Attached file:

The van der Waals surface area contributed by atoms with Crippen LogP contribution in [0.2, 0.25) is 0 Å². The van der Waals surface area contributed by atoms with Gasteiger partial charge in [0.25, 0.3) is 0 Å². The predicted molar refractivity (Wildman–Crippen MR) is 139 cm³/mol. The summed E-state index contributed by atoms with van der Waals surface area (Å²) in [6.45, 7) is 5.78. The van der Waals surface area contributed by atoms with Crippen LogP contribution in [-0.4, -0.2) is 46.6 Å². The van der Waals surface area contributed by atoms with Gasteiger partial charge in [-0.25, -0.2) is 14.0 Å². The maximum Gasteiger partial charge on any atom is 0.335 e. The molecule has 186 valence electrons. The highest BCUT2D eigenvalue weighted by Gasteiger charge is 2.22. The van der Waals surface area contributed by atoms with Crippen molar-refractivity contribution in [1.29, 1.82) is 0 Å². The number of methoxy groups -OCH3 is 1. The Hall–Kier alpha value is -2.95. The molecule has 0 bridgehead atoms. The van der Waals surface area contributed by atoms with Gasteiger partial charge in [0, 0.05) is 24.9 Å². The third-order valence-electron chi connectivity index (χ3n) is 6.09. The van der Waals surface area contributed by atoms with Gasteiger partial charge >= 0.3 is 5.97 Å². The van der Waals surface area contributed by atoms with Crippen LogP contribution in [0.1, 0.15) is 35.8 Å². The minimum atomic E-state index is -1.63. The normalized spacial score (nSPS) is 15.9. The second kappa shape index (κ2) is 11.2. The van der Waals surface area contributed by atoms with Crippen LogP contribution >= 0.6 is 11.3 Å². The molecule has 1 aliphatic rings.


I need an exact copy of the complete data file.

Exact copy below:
The van der Waals surface area contributed by atoms with Crippen LogP contribution in [0.2, 0.25) is 0 Å². The van der Waals surface area contributed by atoms with Gasteiger partial charge in [0.25, 0.3) is 0 Å². The predicted molar refractivity (Wildman–Crippen MR) is 139 cm³/mol. The summed E-state index contributed by atoms with van der Waals surface area (Å²) in [6.45, 7) is 5.78. The van der Waals surface area contributed by atoms with Crippen LogP contribution in [-0.4, -0.2) is 46.6 Å². The van der Waals surface area contributed by atoms with Gasteiger partial charge in [-0.25, -0.2) is 14.0 Å². The maximum Gasteiger partial charge on any atom is 0.335 e. The molecule has 186 valence electrons. The highest BCUT2D eigenvalue weighted by Gasteiger charge is 2.22. The van der Waals surface area contributed by atoms with Crippen molar-refractivity contribution in [1.29, 1.82) is 0 Å². The number of methoxy groups -OCH3 is 1. The Hall–Kier alpha value is -2.95. The molecule has 0 bridgehead atoms. The van der Waals surface area contributed by atoms with Gasteiger partial charge in [0, 0.05) is 24.9 Å². The third-order valence-electron chi connectivity index (χ3n) is 6.09. The van der Waals surface area contributed by atoms with Gasteiger partial charge >= 0.3 is 5.97 Å². The van der Waals surface area contributed by atoms with Crippen LogP contribution in [0.1, 0.15) is 35.8 Å². The minimum atomic E-state index is -1.63. The normalized spacial score (nSPS) is 15.9. The second kappa shape index (κ2) is 11.2. The van der Waals surface area contributed by atoms with Crippen LogP contribution >= 0.6 is 11.3 Å². The molecule has 1 aliphatic rings.